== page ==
The Leftovers Review: “Guest” (Season 1, Episode 6)


The Leftovers Review: "Guest" (Season 1, Episode 6)

After last week’s grueling, miserable “Gladys,” a meditation on the resolute nature of the Guilty Remnant that seriously lost points for its needlessly shocking depiction of the title character’s murder, I finally put The Leftovers on probation. One more episode, I promised myself, to determine whether or not showrunner Damon Lindelof’s bag of tricks was one I wanted to keep reaching inside. How canny of Lindelof, then, to follow up “Gladys” with an episode so distanced (both physically and thematically) from Mapleton as to be an utterly unsuitable ‘decider’ hour, as it were.

“Guest,” perhaps because it gets away from a lot of the tropes The Leftovers has revelled in up until this point, is one of the first season’s better instalments. However, that same dissimilarity between this episode and the ones which preceded it also make the hour feel somewhat inconsequential. A showcase for Carrie Coon’s portrayal of town sadsack Nora Durst, who lost her husband and children in the Sudden Departure (odds of that are 1/128,000, she tells us), “Guest” ambles along almost affably – just without significantly furthering the stories of any characters other than her.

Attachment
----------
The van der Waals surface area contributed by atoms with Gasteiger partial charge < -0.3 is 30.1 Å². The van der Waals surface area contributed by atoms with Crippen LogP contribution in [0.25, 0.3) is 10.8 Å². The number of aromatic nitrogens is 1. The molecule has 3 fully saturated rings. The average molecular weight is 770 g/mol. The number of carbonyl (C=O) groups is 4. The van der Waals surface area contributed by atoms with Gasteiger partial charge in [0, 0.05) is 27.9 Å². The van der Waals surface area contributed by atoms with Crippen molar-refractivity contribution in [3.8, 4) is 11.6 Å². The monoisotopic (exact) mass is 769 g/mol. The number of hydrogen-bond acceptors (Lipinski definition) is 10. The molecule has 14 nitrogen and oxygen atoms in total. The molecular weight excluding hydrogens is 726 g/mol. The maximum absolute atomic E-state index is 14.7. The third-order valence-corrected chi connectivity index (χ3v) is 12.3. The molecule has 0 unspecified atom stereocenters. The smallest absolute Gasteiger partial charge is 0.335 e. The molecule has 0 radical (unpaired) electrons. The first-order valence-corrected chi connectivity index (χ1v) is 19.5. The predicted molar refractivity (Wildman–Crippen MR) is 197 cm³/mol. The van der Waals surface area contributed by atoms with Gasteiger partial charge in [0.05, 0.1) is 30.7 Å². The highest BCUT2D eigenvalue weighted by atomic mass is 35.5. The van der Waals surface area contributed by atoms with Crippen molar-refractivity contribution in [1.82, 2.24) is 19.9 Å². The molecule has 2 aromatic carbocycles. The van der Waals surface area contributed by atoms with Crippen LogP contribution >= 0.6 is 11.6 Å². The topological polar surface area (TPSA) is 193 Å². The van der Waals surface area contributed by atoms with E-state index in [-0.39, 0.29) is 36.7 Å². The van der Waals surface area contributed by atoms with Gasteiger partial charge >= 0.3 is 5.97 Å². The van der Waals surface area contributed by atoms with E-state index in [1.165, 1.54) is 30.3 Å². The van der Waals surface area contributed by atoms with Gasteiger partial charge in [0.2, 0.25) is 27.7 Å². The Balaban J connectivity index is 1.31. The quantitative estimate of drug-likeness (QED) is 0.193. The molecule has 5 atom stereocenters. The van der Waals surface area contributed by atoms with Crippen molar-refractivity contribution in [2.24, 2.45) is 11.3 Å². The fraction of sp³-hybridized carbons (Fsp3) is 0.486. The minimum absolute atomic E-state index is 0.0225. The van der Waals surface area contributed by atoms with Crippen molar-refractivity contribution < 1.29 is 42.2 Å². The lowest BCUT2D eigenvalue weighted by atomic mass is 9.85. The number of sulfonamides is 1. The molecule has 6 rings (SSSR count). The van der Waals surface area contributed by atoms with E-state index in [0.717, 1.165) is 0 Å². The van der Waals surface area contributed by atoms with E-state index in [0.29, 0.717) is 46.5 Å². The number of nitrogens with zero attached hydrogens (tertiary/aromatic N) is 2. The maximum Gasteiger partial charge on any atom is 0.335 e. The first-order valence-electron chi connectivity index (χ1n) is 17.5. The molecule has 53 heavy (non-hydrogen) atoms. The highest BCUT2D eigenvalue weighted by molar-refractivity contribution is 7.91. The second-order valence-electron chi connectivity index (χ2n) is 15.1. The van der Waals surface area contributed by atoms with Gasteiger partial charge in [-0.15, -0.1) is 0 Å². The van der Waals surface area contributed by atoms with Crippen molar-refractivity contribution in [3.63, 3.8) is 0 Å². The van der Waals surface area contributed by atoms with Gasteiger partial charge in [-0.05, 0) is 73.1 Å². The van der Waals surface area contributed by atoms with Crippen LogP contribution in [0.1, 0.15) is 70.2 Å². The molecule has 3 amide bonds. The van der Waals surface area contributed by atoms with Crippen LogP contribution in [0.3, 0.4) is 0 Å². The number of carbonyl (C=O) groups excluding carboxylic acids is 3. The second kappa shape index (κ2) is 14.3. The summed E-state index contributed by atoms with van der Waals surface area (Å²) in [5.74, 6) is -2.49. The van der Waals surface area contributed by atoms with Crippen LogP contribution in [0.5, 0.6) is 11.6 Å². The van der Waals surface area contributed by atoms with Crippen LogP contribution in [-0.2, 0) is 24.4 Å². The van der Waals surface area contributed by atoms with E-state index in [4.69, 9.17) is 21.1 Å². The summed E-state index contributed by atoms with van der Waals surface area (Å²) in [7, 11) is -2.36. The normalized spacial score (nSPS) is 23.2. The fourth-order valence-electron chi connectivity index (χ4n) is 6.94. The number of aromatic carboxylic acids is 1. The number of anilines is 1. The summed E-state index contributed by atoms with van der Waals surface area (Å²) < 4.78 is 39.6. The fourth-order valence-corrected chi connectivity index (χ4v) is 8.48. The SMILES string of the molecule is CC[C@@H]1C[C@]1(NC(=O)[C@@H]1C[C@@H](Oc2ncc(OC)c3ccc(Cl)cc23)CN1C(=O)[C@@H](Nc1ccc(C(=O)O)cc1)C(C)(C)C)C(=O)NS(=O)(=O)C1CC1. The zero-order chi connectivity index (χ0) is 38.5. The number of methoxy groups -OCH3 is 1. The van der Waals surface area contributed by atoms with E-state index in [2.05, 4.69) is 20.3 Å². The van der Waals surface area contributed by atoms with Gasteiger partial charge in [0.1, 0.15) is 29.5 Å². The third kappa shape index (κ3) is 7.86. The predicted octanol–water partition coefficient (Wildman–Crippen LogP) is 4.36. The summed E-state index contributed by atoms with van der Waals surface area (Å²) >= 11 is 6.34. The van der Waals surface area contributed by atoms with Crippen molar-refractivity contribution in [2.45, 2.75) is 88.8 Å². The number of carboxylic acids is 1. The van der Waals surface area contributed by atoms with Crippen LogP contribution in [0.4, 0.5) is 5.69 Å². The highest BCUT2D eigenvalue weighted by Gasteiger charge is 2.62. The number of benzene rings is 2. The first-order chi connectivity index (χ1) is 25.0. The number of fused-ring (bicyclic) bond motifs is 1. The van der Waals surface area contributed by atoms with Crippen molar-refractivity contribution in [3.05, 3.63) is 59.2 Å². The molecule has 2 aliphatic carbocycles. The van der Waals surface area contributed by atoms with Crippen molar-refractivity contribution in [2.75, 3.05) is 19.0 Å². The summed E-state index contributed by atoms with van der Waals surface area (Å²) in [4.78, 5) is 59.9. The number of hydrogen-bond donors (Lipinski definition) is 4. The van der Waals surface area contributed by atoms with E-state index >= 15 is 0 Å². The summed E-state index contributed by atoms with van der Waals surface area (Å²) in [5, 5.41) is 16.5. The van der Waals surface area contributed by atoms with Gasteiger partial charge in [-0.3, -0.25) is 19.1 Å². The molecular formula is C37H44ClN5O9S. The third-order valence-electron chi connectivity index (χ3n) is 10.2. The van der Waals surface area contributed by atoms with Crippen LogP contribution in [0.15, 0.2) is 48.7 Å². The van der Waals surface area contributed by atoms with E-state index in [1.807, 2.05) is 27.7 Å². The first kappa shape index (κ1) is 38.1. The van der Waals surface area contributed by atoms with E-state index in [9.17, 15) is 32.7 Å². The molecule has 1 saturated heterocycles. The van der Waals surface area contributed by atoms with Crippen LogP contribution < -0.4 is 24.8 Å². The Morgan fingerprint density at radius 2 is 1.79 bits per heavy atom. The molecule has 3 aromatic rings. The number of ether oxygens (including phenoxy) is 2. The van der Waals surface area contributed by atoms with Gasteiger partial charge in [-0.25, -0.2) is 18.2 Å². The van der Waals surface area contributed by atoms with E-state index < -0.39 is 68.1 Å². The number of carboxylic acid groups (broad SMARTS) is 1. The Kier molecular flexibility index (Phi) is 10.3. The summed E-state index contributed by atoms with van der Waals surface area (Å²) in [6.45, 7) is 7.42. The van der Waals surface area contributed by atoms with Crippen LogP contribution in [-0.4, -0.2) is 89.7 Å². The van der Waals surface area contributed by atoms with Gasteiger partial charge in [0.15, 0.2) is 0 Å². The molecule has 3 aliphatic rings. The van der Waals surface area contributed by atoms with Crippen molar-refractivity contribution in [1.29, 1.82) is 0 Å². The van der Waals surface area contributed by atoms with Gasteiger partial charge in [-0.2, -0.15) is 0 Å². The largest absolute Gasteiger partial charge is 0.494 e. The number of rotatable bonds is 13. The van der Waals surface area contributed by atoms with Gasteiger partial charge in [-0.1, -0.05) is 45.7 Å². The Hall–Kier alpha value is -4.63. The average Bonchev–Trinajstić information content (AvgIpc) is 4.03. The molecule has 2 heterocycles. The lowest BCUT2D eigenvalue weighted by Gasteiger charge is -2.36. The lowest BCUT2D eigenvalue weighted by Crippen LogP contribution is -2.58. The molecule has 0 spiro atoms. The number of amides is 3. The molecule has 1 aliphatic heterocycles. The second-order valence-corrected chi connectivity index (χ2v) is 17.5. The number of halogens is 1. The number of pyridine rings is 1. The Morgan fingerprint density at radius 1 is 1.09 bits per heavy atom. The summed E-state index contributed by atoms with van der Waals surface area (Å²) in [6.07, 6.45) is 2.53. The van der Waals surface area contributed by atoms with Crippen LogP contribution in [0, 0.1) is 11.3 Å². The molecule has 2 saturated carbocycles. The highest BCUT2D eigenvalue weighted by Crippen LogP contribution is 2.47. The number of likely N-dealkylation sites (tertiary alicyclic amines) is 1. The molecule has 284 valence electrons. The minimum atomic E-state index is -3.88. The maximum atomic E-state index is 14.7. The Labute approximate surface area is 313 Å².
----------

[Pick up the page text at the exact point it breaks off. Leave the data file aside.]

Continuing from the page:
The episode that viewers will most certainly compare “Guest” to is “Two Boats and a Helicopter,” which similarly peered inside the head of Reverend Matt Jamison (Christopher Eccleston), Nora’s brother who is determined to bring the general public inconvenient truths about how the departed were no angels. Looking at both episodes, though, while “Two Boats and a Helicopter” focused on Matt’s increasingly desperate actions during his quest to save his church from foreclosure, “Guest” is less about what Nora does than where her head is at as she does it. When it opens with Nora in Mapleton, going through the daily motions, she’s clearly resigned to her crazed existence. Nora’s almost like an amputee who keeps looking for the missing appendage – hardly registering its absence and attempting to call upon its services again and again, only to grow more anguished each time.

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